28 townhomes coming to Sugar Hill

Sugar Hill officials paved the way for new townhomes at the corner of Ga. 20 and Arbor View Way, despite opposition from a nearby homeowner.

City Council unanimously on Monday added about 4.6 acres of land into Sugar Hill’s city limits and rezoned it, which will allow ArborViewGA to construct 28 townhomes. The homes will sell in the mid-to-high $200,000 range, developer John Slappey said.

Ron Williams, who lives next to the future development, called the townhomes “distressing” during a public hearing. He said that half of the townhome residents “would be able to stare into our bedroom window.”

“It would definitely impose an undue hardship on our wellbeing and likely on our property value,” Williams said at the meeting. “Our property will take the brunt of this eyesore and congestion as the site of our single-family home is only about 60 feet from the property.”

Williams asked the council to either outright deny the rezoning or enforce a 50-foot buffer on the side of the development facing his property. The developer initially requested a lowering of the buffer from 50 feet to 25 feet, a similar variance granted to nearby development.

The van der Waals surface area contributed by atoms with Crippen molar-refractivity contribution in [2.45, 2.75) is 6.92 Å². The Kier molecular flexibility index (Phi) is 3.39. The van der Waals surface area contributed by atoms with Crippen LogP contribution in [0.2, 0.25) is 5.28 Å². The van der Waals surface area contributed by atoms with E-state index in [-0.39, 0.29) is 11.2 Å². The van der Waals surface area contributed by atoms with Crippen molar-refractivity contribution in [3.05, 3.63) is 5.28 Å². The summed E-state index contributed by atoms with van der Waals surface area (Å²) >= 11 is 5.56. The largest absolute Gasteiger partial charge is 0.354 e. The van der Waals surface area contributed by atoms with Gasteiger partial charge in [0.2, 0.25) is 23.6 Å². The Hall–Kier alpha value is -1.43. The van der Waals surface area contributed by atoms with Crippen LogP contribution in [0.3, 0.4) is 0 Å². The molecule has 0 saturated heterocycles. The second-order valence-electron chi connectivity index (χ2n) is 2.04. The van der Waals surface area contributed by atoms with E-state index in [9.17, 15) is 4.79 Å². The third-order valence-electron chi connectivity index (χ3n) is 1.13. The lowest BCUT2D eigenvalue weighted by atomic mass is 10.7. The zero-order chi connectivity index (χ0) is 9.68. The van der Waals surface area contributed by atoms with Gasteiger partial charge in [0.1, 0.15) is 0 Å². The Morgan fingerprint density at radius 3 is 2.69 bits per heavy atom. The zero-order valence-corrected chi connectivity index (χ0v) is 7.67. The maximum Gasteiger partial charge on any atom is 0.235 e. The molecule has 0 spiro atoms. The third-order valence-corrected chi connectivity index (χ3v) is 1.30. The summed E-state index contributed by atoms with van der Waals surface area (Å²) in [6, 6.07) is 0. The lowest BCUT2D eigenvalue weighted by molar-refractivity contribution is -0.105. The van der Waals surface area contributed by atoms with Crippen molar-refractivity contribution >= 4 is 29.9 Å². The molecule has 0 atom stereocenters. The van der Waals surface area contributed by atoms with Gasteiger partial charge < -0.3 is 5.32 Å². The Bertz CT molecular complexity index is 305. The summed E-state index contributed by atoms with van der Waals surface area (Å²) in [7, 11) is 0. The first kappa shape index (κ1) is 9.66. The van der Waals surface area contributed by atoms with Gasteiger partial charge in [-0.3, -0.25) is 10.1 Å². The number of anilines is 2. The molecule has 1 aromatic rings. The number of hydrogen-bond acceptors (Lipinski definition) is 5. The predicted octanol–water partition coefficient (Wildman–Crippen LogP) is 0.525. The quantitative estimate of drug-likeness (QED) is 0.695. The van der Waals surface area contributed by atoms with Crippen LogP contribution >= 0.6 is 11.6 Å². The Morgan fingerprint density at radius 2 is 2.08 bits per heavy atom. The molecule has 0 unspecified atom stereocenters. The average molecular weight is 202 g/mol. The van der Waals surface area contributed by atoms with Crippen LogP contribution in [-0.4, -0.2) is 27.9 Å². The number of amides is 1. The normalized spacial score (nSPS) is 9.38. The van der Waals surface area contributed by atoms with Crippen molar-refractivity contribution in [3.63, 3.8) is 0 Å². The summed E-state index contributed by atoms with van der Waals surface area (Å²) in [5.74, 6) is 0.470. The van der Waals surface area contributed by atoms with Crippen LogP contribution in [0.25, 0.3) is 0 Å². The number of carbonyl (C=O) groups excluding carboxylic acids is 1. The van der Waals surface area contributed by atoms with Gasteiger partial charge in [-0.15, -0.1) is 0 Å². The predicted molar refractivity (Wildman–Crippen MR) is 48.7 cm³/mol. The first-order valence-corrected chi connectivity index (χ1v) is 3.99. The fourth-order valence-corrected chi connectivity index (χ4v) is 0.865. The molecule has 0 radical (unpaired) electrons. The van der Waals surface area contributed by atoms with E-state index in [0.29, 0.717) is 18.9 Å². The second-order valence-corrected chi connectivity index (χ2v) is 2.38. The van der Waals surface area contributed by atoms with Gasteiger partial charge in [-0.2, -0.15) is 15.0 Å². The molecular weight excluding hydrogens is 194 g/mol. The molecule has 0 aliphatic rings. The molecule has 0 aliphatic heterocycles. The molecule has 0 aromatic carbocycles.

As a compromise, the council will require the developer to have a 35-foot buffer from the property line facing the Williams’ home. The development will also have a 15-foot setback and 6-foot privacy fence.

“That’s the beautiful thing when you have compromise, that nobody wins,” Councilmember Marc Cohen said.

Williams also expressed concerns about “unbearable” construction noise. Officials will monitor the site to ensure noise doesn’t exceed the threshold allowed by local law, Cohen said.

The developer expects to start construction in 120 days, Slappey said. Residents will likely start moving into the townhomes in the next 10 months, he said.

Drivers will only be able to enter the development from Ga. 20, with no direct access from Arbor View Way. Each townhome will be a minimum of 1,000 square feet and have space for two vehicles. No more than 10% of units will be allowed to be leased at one time.

“If you look around, you’ll see why I chose Sugar Hill,” Slappey said. “You can tell that they’ve done a great job planning for the future and designing spaces that attract people that want to come live in the city ... so when you see stuff like that, it makes you want to be a part of that.”